Turkey-Owned Bank Implicated In Money Laundering Case Hires Trump-Connected Lobbying Firm
A bank controlled by the Turkish government that has been implicated in a massive money laundering scheme has hired a Florida-based lobbying firm with close ties to the Trump White House.
The lobbying firm, Ballard Partners, and the bank, Halkbank, signed a $125,000-a-month contract last week, according to a Foreign Agents Registration Act disclosure filed with the Justice Department.
Brian Ballard, the owner of Ballard Partners, was a top Trump campaign fundraiser in Florida. He was also appointed by Trump to serve as vice chairman of the Republican’s Inaugural Committee and served as a member of the Presidential Transition Finance Committee.
According to the Ballard-Halkbank contract, it appears that Ballard plans to leverage those White House connections to help the bank. The firm will represent Halkbank “before the Departments of Treasury, State, and Justice, and the Executive Office of the President,” the contract reads.
Mehmet Hakan Atilla, a deputy CEO at Halkbank, has been accused by the Justice Department of conspiring with Reza Zarrab, a wealthy Iranian-Turkish gold trader who allegedly helped Iran launder money through the U.S. financial system in order to avoid sanctions.
Atilla was arrested in March just after he landed at JFK International Airport. He and Zarrab are slated to go to trial in October.
The Turkish government has been intensely interested in the Zarrab case. Many Turkey analysts say that Turkish President Recep Tayyip Erdogan fears that a public trial of Zarrab will expose illicit activities by the Turkish leader and his family.
Erdogan has reportedly brought up the case during meetings and conversations with U.S. officials, including President Donald Trump and President Barack Obama. He has also publicly suggested that he is holding U.S. citizens as prisoners in Turkey as leverage to force Zarrab’s release.
Besides using rhetoric to free Zarrab, the Turkish government has also lobbied U.S. government agencies and the White House on the case.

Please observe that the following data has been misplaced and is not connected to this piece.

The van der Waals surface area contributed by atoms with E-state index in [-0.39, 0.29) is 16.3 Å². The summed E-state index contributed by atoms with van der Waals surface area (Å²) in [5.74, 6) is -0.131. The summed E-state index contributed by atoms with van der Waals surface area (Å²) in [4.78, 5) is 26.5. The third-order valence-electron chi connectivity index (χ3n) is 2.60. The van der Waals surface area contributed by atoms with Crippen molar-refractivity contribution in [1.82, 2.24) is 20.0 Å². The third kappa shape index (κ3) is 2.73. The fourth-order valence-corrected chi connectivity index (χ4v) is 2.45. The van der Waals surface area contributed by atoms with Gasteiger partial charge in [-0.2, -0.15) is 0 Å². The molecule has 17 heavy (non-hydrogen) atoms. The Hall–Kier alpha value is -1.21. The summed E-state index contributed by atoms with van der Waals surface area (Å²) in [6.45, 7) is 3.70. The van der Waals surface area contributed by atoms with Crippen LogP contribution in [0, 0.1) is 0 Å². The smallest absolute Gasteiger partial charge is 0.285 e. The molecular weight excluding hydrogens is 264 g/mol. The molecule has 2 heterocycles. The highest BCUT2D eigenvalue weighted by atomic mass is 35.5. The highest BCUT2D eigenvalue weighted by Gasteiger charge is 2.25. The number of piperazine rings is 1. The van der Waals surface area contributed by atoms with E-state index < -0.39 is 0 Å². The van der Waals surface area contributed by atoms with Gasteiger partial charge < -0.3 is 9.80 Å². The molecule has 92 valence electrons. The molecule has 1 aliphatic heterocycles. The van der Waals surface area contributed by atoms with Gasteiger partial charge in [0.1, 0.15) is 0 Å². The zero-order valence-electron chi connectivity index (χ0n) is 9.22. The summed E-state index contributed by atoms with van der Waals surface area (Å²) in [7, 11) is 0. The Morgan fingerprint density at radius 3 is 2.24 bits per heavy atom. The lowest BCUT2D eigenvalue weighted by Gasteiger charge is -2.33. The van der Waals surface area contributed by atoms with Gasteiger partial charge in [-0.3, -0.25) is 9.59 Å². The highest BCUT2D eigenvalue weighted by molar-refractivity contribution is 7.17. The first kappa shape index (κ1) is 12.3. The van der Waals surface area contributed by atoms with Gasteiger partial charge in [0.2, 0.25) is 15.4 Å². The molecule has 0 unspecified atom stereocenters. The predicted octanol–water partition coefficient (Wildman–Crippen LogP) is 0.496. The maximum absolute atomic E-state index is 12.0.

In May, the Turkish embassy in the U.S. directly hired Ballard Partners, a lobbying shop based in Florida. As with the Halkbank contract, Ballard is paid $125,000 per month by the Turkish government.
Ballard Partners is not the only firm hired to quash the Zarrab matter. Zarrab himself hired former New York City Mayor Rudy Giuliani, an outside adviser to Trump, and former Attorney General Michael Mukasey as part of his legal team.
Zarrab’s hiring of Giuliani and Mukasey has stoked concerns that the two Trump associates are using their political clout to help out their client. There has been some speculation that the Turkish government is also funding Zarrab’s legal effort.
Aykan Erdemir, a senior fellow at Foundation for Defense of Democracies and former member of the Turkish parliament, calls the timing of the Ballard hiring “conspicuous” given that the trials for Zarrab and Atilla are set to begin in the next couple of months.
“Turkish public lender Halkbank seems to be joining the Turkish government’s lobbying efforts in the Reza Zarrab case, and the bank doesn’t seem to be worried about the optics,” Erdemir told The Daily Caller.
He also noted that Halkbank’s contract appears to replicate the Turkish government’s agreement with Ballard.
“This move, which came only three days after President Erdogan had granted himself by decree the authority to make swap deals, will only add fuel to the rumors that Ankara is looking for a swap deal for Reza Zarrab,” Erdemir says.